Launch of new code aims to get injury lawyers and insurers working together

A revised version of the Rehabilitation Code was launched yesterday in response to feedback from users and the changes they have requested.

The IUA-ABI Rehabilitation Working Party is also distributing a "Rehab Lite" version – a two-sided summary. This is intended to help practitioners who want an easily accessible distillation of the main points.

The underlying principle of the code remains the same: to encourage insurers and personal injury lawyers to work together to consider the wider needs of the claimant at the earliest practical moment. The more serious injuries can take six years or more to settle, by which time any chance of the victim making a full recovery has long disappeared.

Changes include a timetable setting out the key stages in implementing care, starting with an immediate needs assessment. The new code is also less prescriptive, allowing more flexibility for the parties to take into account the individual circumstances and the needs of the claimant.

This is the second time the Code has been modified since it was launched in 1999. In that period hundreds of thousands of injured claimants have received treatment. The Code is widely accepted as a benchmark of good practice and is now appended to the personal injury pre-action protocol, the legal document that forms part of the court rules and prescribes good behaviour between opposing parties.

The revised version was drawn up by a small group chaired by Ian Walker, a former president of the Association of Personal Injury Lawyers (APIL). The other members were Morag Heighway of Norwich Union (representing the ABI) and APIL Vice-President Amanda Stevens.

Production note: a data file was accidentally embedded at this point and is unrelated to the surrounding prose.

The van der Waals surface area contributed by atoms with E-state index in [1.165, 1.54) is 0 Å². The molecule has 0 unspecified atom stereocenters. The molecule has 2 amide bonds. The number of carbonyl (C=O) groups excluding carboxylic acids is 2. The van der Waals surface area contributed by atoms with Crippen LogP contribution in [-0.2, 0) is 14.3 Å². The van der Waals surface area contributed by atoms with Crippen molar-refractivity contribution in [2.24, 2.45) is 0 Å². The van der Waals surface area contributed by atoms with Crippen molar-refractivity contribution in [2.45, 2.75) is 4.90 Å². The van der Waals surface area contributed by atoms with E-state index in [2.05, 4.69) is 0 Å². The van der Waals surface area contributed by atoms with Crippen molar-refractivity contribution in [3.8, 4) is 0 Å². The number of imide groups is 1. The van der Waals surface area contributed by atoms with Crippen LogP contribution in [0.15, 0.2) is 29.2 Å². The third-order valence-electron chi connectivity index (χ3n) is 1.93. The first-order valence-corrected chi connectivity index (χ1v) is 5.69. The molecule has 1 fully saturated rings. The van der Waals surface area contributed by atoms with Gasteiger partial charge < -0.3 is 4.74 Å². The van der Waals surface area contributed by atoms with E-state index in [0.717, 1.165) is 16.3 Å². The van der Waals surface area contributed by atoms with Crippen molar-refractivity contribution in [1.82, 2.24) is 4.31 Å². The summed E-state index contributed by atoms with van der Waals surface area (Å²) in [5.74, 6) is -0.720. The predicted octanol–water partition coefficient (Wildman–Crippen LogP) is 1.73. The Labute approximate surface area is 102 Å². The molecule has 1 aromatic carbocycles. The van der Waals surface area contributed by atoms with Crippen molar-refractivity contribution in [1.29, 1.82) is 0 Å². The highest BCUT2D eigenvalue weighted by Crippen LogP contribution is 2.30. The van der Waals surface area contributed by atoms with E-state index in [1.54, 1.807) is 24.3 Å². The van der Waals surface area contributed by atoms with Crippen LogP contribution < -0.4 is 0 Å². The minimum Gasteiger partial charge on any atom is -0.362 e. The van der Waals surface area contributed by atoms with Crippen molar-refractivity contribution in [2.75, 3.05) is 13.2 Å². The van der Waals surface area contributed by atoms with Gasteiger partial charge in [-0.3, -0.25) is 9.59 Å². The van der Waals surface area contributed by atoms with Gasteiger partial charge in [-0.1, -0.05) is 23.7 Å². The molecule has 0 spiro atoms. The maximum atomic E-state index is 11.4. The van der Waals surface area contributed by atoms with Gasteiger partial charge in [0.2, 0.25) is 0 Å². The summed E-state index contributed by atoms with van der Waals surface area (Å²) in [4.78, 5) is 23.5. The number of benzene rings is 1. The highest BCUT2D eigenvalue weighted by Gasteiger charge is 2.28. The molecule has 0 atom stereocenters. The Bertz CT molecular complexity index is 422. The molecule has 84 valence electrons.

Other organisations have also been involved: the ABI, APIL, the Bodily Injury Claims Management Association, Claims Management Society of the UK, Forum of Insurance Lawyers, the International Underwriting Association and the Motor Accidents Solicitors Society. The Civil Justice Council have been kept informed at all key stages.

"The code has been the catalyst for the surge in use of rehabilitation by insurers and the legal profession, but there’s still a long way to go," said working party chairman Mark Baylis. "These changes are designed to make it easier to use, whilst the short version will make the document more accessible."

"We hope that the new code will allow more lawyers and insurers to put the rehabilitation of accident victims at the forefront of damages claims," added Ian Walker.

Amanda Stevens of Apil said: "I’m delighted that all parties have been able to work together to make the code easier to use and also to introduce time scales which are very important in ensuring the claimant receives rehabilitation promptly. APIL has had a long commitment to the code, and we are currently updating our long-standing best practice guide for members to ensure it reflects these changes."

Morag Heighway, claims rehabilitation manager at Norwich Union and the ABI’s representative on the group that redrafted the Code, commented: "The revisions to the code provide an updated outline structure which makes it easier for injured parties to have their needs met quickly and effectively as part of the compensation process. The 2007 Code benchmarks the good practice required of all parties whilst being sufficiently flexible to allow the approach to rehab to vary according to the facts and issues of every case. The Rehab Lite edition should have a place on every claims-handler and fee-earner desk to ensure that understanding is embedded at every level of the compensation process."